New Coral Park To Grow Off Key West
Coral reefs have suffered major declines over recent decades. But one bright spot in marine science is the newfound ability to grow corals from fragments in coral nurseries.
Mote Marine Lab has been a leader in that field, working from its Tropical Research Laboratoryon Summerland Key. It grows staghorn corals at its offshore nursery, near Looe Key, and reef-building corals at the lab facility.
They start with tiny fragments of just a few polyps.
"They will expand to a size that probably would take them, in the wild, from 15 to 50 years," said Jason Wolf, Mote's community officer for the Keys. "And we can do it in two."
Now Mote plans to transplant thousands of its homegrown corals to waters just offshore of Fort Zachary Taylor State Park in Key West. That way, snorkelers who might not be up for a trip out to the reef can see them easily.
"We've lost more than 50 percent of our coral coverage here in the Keys, some species seeing losses of more than 95 percent," Wolf said. "Especially the staghorn, which was the most indigenous coral here in the Keys."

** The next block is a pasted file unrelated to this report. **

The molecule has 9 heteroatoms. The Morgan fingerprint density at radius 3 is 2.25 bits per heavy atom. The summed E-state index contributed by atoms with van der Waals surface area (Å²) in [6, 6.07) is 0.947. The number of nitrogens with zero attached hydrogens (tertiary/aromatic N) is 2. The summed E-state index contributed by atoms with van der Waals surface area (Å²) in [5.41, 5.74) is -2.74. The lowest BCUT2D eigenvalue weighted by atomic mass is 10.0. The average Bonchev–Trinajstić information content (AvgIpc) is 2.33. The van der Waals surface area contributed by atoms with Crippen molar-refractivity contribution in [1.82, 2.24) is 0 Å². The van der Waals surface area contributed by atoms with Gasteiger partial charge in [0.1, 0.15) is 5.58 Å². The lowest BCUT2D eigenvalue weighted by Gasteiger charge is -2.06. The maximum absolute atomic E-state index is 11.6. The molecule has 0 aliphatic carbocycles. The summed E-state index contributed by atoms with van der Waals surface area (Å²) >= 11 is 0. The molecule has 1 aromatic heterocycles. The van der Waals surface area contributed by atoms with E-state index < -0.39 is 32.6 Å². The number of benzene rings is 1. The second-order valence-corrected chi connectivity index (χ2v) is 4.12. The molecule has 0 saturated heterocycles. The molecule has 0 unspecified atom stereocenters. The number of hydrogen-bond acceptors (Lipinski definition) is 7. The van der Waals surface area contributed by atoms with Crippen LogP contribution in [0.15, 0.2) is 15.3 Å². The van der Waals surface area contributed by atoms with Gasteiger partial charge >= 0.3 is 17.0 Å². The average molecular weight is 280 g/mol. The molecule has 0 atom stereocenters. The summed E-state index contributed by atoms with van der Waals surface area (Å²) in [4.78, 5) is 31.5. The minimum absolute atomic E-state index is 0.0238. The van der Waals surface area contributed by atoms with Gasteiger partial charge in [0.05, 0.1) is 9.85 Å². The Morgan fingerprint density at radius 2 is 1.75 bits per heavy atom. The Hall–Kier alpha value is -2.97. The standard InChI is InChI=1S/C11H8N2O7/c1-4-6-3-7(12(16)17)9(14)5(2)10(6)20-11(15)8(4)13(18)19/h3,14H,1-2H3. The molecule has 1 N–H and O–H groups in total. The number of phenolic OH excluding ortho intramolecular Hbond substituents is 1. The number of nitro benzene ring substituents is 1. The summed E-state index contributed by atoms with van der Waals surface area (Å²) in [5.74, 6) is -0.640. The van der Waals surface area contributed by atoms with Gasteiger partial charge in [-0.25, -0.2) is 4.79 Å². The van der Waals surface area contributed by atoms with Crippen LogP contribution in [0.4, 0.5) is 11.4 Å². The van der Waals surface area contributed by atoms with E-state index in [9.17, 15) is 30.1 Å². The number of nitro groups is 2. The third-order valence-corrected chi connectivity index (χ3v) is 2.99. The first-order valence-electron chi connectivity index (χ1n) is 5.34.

The nursery-grown corals are expected to thrive because their parents are selected from the hardy specimens that have already made it this far.
"We don't do anything to them. We don't give them steroids or monster drinks or whatever it is," Wolf said. We simply give them the opportunity to survive."
The project will include 5,000 pieces of brain, boulder and star coral — known as "reef-building" corals — and 500 pieces of staghorn coral, Wolf said.
The $248,000 project is being paid for by the Monroe County Tourist Development Council, proceeds from the Protect Our Reef license plate program and local donors. Transplanting is expected to start in November.
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